In his Complaint, Plaintiff alleges that two unnamed Orthopedic surgeons determined that Plaintiff required surgery for his knee. See Compl. at 3. Plaintiff claims that the "CDCR denied the surgery" so he filed an administrative grievance. Id. Defendants Tache, a Registered Nurse, and Galen Church, a Chief Medical Officer for an "out of state correctional facility," denied Plaintiff's administrative grievance at the second level of review. Id. Plaintiff claims that he submitted his grievance to the Director's Level of Review, but as of the date he filed this action he had not received a response. Id.

In order to assert a claim for inadequate medical care, Plaintiff must allege facts which are sufficient to show that each person sued was "deliberately indifferent to his serious medical needs." Helling v. McKinney, 509 U.S. 25, 32 (1993); Estelle v. Gamble, 429 U.S. 97, 106 (1976); Hunt v. Dental Dept., 865 F.2d 198, 200 (9th Cir. 1989). To be liable, prison officials must purposefully ignore or fail to respond to Plaintiff's pain or medical needs. Estelle, 429 U.S. at 105-06.

Thus, to state a claim, Plaintiff must allege facts sufficient to show both: (1) an objectively "serious" medical need, i.e., one that a reasonable doctor would think worthy of comment, one which significantly affects his daily activities, or one which is chronic and accompanied by substantial pain, see Doty v. County of Lassen, 37 F.3d 540, 546 (9th Cir. 1994); and (2) a subjective, and "sufficiently culpable" state of mind on the part of each individual Defendant. See Wilson v. Seiter, 501 U.S. 294, 302 (1991).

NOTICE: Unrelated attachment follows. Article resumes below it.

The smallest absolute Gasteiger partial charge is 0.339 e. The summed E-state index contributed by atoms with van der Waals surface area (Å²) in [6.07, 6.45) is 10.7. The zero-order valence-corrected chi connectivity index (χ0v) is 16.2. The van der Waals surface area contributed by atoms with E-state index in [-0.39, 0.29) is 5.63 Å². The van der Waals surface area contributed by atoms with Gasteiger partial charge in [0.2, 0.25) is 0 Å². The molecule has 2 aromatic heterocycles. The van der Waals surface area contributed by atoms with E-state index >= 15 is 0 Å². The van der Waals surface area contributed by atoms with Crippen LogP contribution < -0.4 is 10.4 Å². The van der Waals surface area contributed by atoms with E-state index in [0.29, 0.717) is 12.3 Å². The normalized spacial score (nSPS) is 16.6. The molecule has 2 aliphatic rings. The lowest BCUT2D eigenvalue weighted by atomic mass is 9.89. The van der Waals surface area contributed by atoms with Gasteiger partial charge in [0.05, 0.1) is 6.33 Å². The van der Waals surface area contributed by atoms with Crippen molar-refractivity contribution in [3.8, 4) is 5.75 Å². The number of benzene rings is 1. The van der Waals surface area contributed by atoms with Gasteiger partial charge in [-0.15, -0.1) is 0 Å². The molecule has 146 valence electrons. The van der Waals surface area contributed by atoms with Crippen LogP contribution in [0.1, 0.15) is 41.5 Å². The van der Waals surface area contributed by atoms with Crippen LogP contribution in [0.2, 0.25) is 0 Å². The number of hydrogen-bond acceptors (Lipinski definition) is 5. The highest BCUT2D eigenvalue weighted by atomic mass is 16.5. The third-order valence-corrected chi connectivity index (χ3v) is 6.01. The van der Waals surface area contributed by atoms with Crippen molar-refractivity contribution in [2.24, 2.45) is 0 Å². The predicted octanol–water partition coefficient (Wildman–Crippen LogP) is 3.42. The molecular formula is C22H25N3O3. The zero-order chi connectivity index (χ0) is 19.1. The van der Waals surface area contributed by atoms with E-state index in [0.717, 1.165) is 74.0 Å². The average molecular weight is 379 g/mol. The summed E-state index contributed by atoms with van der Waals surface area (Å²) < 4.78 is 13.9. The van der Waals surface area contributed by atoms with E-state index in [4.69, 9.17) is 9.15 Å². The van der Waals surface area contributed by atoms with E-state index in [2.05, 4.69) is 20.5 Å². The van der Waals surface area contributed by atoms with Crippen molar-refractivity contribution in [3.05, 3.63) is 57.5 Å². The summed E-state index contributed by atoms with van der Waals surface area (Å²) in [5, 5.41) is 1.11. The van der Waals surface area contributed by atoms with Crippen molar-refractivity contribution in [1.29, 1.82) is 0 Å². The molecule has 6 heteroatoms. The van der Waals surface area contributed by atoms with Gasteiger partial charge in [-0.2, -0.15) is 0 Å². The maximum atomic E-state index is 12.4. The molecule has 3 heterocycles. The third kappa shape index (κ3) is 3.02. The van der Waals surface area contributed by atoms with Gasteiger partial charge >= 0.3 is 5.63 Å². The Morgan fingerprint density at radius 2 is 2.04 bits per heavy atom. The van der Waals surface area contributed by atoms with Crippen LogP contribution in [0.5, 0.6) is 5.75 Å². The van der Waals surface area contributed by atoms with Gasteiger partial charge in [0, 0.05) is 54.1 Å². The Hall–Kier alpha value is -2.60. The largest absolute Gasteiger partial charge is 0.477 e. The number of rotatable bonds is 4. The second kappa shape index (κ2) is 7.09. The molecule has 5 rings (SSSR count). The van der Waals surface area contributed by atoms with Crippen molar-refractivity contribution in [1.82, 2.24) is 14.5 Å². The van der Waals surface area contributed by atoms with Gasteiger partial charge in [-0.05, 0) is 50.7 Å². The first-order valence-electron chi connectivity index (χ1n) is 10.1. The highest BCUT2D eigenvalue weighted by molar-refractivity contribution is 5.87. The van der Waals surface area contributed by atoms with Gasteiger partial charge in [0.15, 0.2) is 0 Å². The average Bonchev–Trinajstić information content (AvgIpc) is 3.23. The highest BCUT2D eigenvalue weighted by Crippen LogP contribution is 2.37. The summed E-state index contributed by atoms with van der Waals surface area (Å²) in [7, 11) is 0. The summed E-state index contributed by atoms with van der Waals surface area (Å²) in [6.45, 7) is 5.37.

The indifference to medical needs also must be substantial; inadequate treatment due to malpractice, or even gross negligence, does not amount to a constitutional violation. Estelle, 429 U.S. at 106; Wood v. Housewright, 900 F.2d 1332, 1334 (9th Cir. 1990). Here, Plaintiff pleads very few facts from which the Court could find that he has sufficiently alleged a serious medical need. Additionally, Plaintiff has failed to plead sufficient facts to show how any of the named Defendants were "deliberately indifferent." A mere difference of opinion between an inmate and prison medical personnel regarding appropriate medical diagnosis and treatment is not enough to establish a deliberate indifference claim. Sanchez v. Vild, 891 F.2d 240, 242 (9th Cir. 1989). Thus, the Court finds that Plaintiff has failed to allege an Eighth Amendment deliberate indifference to a serious medical need claim.

The Court also cautions Plaintiff that while he may file an Amended Complaint, his Complaint may ultimately be dismissed for failing to exhaust his administrative remedies prior to filing this action. The PLRA provides, in part, that "[n]o action shall be brought with respect to prison conditions under section 1983 . . . by a prisoner confined in any jail, prison or other correctional facility until such administrative remedies as are available are exhausted." 42 U.S.C. § 1997e(a). "Once within the discretion of the district court, exhaustion in cases covered by § 1997e(a) is now mandatory." Porter v. Nussle, 534 U.S. 516 (2002). "The 'available' 'remed[y]' must be 'exhausted' before a complaint under § 1983 may be entertained," Booth v. Churner, 532 U.S. 731, 738 (2001), and "regardless of the relief offered through administrative procedures." Id. at 741. Moreover, the Supreme Court held in Woodford v. Ngo, 548 U.S. 81, 90 (2006) ...